Image 50h. Data: USGS/NASA, SERNANP. Click to enlarge.

An area known as Delta-1 has also experienced a recent increase in gold mining deforestation. This area is partially located within the buffer zone of the Amarakaeri Communal Reserve. As we reported in MAAP #6, illegal gold mining entered the Reserve between 2014 and 2015. The joint patrol and monitoring actions between the national government and indigneous representatives of the Reserve (ECA Amarakaeri) managed to stop the advance of mining deforestation within the Reserve in 2016 (MAAP #44). However, gold mining deforestation continues in the buffer zone of the Reserve, clearing 3,857 acres over the past four years.

Image 50i. Data: Digital Globe (Nextview), SERNANP. Click to enlarge.

Image 50i. Data: Digital Globe (Nextview), SERNANP. Click to enlarge.

D. Cusco: Camanti/Quince Mil

Image 50j. Data: USGS/NASA, SERNANP. Click to enlarge.

Image 50j. Data: USGS/NASA, SERNANP. Click to enlarge.

The advance of gold mining is not limited to Madre de Dios, as it has also expanded in the Cusco region. Most mining activity in Cusco occurs along the Araza and Nuciniscato Rivers in an area known as Camanti/Quince Mil (located between the southeastern sector of the Amarakaeri Communal Reserve and the Interoceanic Highway). We estimate that gold mining deforestation in Cusco reached 1,006 acres over the past four years.

Image 50k. Data: Digital Globe (Nextview), SERNANP. Click to enlarge.

Image 50k. Data: Digital Globe (Nextview), SERNANP. Click to enlarge.

E. Madre de Dios River (i)

Gold mining deforestation also continues to advance along the Madre de Dios River, between the city of Puerto Maldonado and the area of Boca Colorado. Mining in this area is characterized by many small and scattered mining operations.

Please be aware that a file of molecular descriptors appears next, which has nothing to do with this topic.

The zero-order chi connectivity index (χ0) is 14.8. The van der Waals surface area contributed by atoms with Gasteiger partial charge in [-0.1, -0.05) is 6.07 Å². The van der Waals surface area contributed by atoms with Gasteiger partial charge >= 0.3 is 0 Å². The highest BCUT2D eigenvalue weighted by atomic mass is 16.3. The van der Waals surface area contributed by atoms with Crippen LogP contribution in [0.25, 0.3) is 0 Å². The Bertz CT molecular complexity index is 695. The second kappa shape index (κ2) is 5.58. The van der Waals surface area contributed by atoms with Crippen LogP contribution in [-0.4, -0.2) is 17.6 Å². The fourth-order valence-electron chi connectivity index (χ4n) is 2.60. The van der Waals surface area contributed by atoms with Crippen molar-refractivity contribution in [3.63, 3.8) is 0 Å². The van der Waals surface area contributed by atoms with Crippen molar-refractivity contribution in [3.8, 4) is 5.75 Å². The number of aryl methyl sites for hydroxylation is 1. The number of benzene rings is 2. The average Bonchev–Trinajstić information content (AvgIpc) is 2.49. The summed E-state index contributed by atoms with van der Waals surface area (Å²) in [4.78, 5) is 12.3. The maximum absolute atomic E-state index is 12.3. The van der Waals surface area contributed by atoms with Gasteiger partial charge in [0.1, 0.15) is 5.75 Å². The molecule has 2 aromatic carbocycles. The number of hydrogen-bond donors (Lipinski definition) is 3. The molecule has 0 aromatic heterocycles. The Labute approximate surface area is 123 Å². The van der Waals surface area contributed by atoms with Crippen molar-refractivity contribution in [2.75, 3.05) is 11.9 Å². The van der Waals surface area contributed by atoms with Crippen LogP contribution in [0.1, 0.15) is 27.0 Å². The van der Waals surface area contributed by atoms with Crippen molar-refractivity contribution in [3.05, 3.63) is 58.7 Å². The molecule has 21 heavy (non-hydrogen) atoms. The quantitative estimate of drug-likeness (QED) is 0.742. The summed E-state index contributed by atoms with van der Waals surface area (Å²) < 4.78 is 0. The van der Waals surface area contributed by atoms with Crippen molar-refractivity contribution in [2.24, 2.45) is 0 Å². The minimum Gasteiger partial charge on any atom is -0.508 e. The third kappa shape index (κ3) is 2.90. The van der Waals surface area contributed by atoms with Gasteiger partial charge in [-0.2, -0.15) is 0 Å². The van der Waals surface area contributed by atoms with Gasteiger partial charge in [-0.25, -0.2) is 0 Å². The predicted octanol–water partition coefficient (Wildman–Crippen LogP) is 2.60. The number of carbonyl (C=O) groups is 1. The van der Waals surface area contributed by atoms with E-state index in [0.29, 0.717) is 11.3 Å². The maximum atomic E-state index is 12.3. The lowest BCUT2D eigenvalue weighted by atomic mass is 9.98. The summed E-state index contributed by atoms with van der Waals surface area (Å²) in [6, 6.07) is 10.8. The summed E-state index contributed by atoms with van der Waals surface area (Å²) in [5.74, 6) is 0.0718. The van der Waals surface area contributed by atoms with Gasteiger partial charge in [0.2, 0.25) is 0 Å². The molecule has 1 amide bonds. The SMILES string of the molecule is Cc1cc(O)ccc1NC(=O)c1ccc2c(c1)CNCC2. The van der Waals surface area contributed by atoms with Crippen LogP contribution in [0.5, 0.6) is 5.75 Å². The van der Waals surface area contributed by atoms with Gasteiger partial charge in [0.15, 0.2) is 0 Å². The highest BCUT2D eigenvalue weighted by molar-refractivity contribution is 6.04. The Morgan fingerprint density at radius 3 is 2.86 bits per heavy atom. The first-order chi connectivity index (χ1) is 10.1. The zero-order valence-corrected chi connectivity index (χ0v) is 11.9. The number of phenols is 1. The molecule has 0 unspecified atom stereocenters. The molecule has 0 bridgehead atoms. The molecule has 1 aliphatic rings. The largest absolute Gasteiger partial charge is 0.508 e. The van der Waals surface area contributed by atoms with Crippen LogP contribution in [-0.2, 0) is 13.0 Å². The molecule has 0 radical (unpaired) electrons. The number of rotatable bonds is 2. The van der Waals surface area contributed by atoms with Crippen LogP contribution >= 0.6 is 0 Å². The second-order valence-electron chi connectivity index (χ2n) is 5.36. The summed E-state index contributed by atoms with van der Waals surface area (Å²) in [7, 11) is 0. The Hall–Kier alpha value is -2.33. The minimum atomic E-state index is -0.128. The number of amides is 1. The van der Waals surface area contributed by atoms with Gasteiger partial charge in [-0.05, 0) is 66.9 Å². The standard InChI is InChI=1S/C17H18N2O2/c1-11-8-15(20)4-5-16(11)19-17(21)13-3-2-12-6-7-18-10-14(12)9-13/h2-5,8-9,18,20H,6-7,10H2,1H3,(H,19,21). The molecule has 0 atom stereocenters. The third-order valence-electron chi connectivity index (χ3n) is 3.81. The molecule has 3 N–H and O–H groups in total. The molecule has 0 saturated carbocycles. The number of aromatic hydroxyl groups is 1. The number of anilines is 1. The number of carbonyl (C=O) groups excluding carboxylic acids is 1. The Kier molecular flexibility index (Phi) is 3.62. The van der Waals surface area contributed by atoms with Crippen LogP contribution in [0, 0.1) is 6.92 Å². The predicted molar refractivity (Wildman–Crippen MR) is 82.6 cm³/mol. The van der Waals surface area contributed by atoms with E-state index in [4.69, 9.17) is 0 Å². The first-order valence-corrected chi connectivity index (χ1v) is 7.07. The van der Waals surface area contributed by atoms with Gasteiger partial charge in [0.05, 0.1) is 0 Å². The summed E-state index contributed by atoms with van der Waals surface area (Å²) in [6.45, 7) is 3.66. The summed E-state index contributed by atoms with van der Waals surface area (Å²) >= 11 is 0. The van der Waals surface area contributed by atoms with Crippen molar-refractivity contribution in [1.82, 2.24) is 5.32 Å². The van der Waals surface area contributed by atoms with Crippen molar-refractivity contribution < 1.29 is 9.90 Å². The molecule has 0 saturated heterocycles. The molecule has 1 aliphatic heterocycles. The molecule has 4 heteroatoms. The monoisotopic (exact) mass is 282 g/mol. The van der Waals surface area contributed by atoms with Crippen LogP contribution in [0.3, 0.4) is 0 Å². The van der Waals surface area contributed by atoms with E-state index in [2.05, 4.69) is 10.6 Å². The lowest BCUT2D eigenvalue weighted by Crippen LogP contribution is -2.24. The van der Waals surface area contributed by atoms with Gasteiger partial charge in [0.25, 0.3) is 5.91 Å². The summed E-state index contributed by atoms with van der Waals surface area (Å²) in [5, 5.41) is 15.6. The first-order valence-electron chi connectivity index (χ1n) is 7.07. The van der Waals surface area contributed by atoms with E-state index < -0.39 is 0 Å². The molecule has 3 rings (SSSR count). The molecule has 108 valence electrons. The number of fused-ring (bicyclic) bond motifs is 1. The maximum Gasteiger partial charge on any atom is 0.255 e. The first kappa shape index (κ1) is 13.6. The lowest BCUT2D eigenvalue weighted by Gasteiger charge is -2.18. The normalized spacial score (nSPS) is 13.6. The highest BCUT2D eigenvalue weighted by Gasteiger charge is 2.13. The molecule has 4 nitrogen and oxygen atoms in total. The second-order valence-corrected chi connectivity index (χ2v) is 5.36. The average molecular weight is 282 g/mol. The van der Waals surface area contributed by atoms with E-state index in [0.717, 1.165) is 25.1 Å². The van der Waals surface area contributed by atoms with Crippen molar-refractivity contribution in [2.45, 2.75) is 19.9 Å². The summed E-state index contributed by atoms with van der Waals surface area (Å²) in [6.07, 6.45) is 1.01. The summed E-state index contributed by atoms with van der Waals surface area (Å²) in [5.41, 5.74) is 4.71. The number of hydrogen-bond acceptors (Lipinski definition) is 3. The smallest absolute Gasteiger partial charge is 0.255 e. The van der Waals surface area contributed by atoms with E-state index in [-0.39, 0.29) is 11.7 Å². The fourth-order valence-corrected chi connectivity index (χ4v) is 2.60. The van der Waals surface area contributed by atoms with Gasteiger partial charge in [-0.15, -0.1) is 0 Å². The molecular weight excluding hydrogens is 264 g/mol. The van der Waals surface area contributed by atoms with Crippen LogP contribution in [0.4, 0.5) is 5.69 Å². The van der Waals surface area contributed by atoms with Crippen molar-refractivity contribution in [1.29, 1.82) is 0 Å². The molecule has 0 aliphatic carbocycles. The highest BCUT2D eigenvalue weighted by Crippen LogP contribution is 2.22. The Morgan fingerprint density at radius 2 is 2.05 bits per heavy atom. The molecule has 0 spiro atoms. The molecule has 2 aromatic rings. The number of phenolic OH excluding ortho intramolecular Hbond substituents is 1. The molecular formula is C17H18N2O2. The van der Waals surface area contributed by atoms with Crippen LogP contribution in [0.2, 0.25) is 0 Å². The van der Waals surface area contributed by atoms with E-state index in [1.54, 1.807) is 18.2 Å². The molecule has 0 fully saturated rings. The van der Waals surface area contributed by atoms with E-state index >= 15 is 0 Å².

Image 50l. Data: USGS/NASA, MINAGRI. Click to enlarge.

Image 50l. Data: USGS/NASA, MINAGRI. Click to enlarge.

Image 50m. Data: Digital Globe (Nextview), MINAGRI. Click to enlarge.

Image 50m. Data: Digital Globe (Nextview), MINAGRI. Click to enlarge.

F. Madre de Dios River (ii)

Image 50m. Data: USGS/NASA. Click to enlarge.

Image 50m. Data: USGS/NASA. Click to enlarge.

Image 50n. Data: USGS/NASA. Click to enlarge.

Image 50n. Data: USGS/NASA. Click to enlarge.

G. Pariamanu River

Image 50o. Data: USGS/NASA. Click to enlarge.

Image 50o. Data: USGS/NASA. Click to enlarge.

Finally, we documented the start of mining in a new area: along the Pariamanu river. We estimate that, so far, gold mining deforestation along this river has reached 170 acres.

Image 50p. Data: Digital Globe (Nextview). Click to enlarge.

Image 50p. Data: Digital Globe (Nextview). Click to enlarge.

Methodology

We used gold mining deforestation data from Asner et al 2013 as a pre-2013 base. We then added 2013-2014 forest loss data (Hansen et al 2013) and 2015-2016 GLAD alerts (Hansen et al 2016), both datasets generated by the University of Maryland and Google. The 2013-2016 data was filtered to only include forest loss directly caused by gold mining as determined by visual analysis of 2016 high-resolution satellite imagery. This included 0.5 m resolution imagery from Digital Globe and 3-5 m resolution imagery from Planet. In total, we analyzed 135 images from Digital Globe and 34 from Planet. Gold mining deforestation is suitable for this type of visual analysis because it leaves a unique footprint, quite distinct from other possible causes such as agriculture, cattle pasture, and natural river movement. As described in Asner et al 2013, “gold mining operations result in a unique combination of bare substrate and standing water[…]” Finally, we erased any overlapping mining deforestation data to avoid duplicating information between data sets. Displayed Landsat images are bands 753, made transparent over bands 432.

References

Asner GP, Llactayo W, Tupayachi R,  Ráez Luna E (2013) Elevated rates of gold mining in the Amazon revealed through high-resolution monitoring. PNAS 46: 18454. They reported 46,417 hectares confirmed and 3,268 hectares suspected (49,865 ha total).

Hansen MC et al (2013) High-Resolution Global Maps of 21st-Century Forest Cover Change. Science 342: 850–53.

Hansen MC et al (2016) Humid tropical forest disturbance alerts using Landsat data. Environ Res Lett 11: 034008.

Citation

Finer M, Olexy T, Novoa S (2016) Gold Mining Deforests 32,000 Acres in southern Peruvian Amazon from 2013 to 2016. MAAP: 50.